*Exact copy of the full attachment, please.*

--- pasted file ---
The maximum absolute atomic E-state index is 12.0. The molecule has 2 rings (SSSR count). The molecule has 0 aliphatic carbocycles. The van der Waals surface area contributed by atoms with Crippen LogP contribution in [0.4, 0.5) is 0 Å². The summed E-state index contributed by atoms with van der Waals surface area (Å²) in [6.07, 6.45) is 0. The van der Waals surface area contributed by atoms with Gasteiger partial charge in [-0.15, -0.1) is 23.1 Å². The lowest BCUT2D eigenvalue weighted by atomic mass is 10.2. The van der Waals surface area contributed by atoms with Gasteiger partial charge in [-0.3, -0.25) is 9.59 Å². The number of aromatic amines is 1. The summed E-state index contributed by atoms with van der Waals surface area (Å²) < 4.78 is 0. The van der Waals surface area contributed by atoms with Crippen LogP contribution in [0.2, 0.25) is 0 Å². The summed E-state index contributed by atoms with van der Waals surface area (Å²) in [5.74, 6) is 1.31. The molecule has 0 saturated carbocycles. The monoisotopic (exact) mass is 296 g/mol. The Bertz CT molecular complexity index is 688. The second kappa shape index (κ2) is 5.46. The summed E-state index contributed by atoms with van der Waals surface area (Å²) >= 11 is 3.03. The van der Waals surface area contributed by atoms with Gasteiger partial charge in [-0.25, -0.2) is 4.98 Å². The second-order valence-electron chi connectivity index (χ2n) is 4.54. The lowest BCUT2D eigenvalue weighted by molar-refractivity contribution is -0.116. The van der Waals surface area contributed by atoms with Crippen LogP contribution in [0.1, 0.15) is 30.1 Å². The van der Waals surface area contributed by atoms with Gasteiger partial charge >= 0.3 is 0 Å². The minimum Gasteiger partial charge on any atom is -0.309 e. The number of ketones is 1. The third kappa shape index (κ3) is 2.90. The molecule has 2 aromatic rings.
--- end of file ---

The maximum absolute atomic E-state index is 12.0. The molecule has 2 rings (SSSR count). The molecule has 0 aliphatic carbocycles. The van der Waals surface area contributed by atoms with Crippen LogP contribution in [0.4, 0.5) is 0 Å². The summed E-state index contributed by atoms with van der Waals surface area (Å²) in [6.07, 6.45) is 0. The van der Waals surface area contributed by atoms with Gasteiger partial charge in [-0.15, -0.1) is 23.1 Å². The lowest BCUT2D eigenvalue weighted by atomic mass is 10.2. The van der Waals surface area contributed by atoms with Gasteiger partial charge in [-0.3, -0.25) is 9.59 Å². The number of aromatic amines is 1. The summed E-state index contributed by atoms with van der Waals surface area (Å²) < 4.78 is 0. The van der Waals surface area contributed by atoms with Crippen LogP contribution in [0.2, 0.25) is 0 Å². The summed E-state index contributed by atoms with van der Waals surface area (Å²) in [5.74, 6) is 1.31. The molecule has 0 saturated carbocycles. The monoisotopic (exact) mass is 296 g/mol. The Bertz CT molecular complexity index is 688. The second kappa shape index (κ2) is 5.46. The summed E-state index contributed by atoms with van der Waals surface area (Å²) >= 11 is 3.03. The van der Waals surface area contributed by atoms with Gasteiger partial charge in [-0.25, -0.2) is 4.98 Å². The second-order valence-electron chi connectivity index (χ2n) is 4.54. The lowest BCUT2D eigenvalue weighted by molar-refractivity contribution is -0.116. The van der Waals surface area contributed by atoms with Crippen LogP contribution in [0.1, 0.15) is 30.1 Å². The van der Waals surface area contributed by atoms with Gasteiger partial charge >= 0.3 is 0 Å². The minimum Gasteiger partial charge on any atom is -0.309 e. The number of ketones is 1. The third kappa shape index (κ3) is 2.90. The molecule has 2 aromatic rings.